KANSAS CITY, Mo. (AP) Oklahoma and Baylor have been the heavy favorites to win the Big 12 since the end of last season, and after two wins apiece to begin league play, nothing has changed in that respect.
That doesn't mean West Virginia or Kansas State plan to go quietly.
The Mountaineers had last week off after their narrow win over the Wildcats, while coach Bill Snyder's group is coming off a tough win over Texas Tech . Now, a pair of programs with designs on winning the league race hit the road for what could be a pivotal weekend.
West Virginia visits the Red Raiders. The Wildcats head to Oklahoma.
''It's nice to have a bye week, and there are no more bye weeks. We have eight straight weeks now,'' Mountaineers coach Dana Holgorsen said. ''Our team is in a good place, they're healthy, their spirits are good. We spent all last week, 50 percent on developmental stuff and 50 percent on Texas Tech.''
If they want a blueprint for slowing down the Red Raiders, they might want to reference Kansas State's performance on Saturday night. The Wildcats held Pat Mahomes and Co. to less than 50 points for the first time all season, and to just a field goal most of the second half in a 44-38 victory.
Not that the Mountaineers (4-0, 1-0) don't know how to handle Texas Tech themselves. They've held the Red Raiders (3-2, 1-1) in check in winning the last two games in the series.
''We're pretty familiar with Texas Tech,'' Holgorsen said. ''They play so fast and they score so many points that it's challenging, but we're pretty familiar with them.''
Likewise, the Wildcats (3-2, 1-1) are intimately familiar with the Sooners (3-2, 2-0). Snyder was one of Oklahoma coach Bob Stoops' mentors years ago, and the teams have regularly played games that have been crucial to deciding the Big 12 race.
Oklahoma annihilated Kansas State last year, but the Wildcats have won two straight in Norman.
Ask why they've had such road success, Snyder replied: ''Beats the tar out of me.''
''They're a good football team and always have been. Better than good,'' he said. ''When we have been fortunate to win, I think we've played well. It's year by year, you know? I don't think where we played had too much to do with it. We just played well while we're there.''
As much as Snyder would rather no relive last year's 55-0 loss to the Sooners, he acknowledged the need to revisit the way things went down with his team.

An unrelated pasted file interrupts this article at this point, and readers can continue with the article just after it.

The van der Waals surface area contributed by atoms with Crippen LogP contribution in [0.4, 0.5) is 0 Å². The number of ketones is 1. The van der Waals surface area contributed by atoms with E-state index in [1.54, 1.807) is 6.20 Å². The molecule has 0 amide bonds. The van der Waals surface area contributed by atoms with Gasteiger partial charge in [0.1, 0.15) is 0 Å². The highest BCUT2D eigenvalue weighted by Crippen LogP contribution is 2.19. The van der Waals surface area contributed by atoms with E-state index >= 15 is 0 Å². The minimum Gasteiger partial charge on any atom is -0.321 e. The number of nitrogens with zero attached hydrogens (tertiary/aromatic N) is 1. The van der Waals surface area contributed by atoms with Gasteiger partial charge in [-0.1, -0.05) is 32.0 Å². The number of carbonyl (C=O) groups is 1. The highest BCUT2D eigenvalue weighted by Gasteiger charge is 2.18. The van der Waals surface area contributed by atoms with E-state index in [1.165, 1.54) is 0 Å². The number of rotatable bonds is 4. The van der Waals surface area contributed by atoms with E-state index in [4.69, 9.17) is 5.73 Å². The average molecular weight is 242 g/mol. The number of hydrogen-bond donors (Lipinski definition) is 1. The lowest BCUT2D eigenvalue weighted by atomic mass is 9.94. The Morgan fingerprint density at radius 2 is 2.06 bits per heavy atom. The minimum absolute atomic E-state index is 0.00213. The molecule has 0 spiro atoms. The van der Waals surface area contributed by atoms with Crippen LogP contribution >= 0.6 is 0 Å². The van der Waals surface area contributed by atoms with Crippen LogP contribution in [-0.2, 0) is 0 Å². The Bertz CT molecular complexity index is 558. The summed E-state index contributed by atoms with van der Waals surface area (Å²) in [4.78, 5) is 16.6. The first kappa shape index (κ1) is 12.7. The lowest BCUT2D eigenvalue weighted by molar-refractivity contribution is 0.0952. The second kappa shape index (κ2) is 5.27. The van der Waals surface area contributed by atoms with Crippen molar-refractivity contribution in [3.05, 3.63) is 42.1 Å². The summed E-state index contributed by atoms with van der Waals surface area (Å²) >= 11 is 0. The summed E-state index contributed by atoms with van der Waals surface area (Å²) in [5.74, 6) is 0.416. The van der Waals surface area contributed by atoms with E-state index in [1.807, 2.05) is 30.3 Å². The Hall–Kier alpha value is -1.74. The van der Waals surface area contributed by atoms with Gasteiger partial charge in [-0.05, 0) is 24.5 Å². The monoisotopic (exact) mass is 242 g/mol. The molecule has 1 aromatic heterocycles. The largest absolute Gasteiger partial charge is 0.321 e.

''Last year has nothing to do with this year. We're two completely different teams,'' Stoops added. ''We haven't played close to what we can play and we need to make sure we're playing our best.''
In other news from Monday's teleconference with Big 12 coaches:
- Baylor (5-0, 2-0) tries to remain perfect against lowly Kansas, but the Bears are also cognizant of the fact that the Jayhawks were three missed field goals away from beating TCU last weekend.
''They had a great, great opportunity to beat TCU and they have to feel good about that,'' Baylor coach Jim Grobe said. ''Even though they're not satisfied with getting the `W,' when you're building a team, you have to look at the progress you're making.''
The Jayhawks have lost 14 consecutive games in Big 12 play.
- Speaking of near-misses, Iowa State (1-5, 0-3) has blown late leads in back-to-back losses to the Bears and Oklahoma State. But conference coaches are certainly aware of the progress Cyclones coach Matt Campbell is making in rebuilding his program.
''They're doing a good job,'' Cowboys coach Mike Gundy said. ''He's a bright young coach.''
- Texas coach Charlie Strong was asked about the pressure mounting on him after a 45-40 loss to the Sooners, and whether his increasingly hot seat is starting to get to his players.
''It's nothing for them to worry about,'' he replied. ''They shouldn't concern themselves with it.''
Indeed, they should probably be worried about Iowa State, which beat Texas 24-0 last year.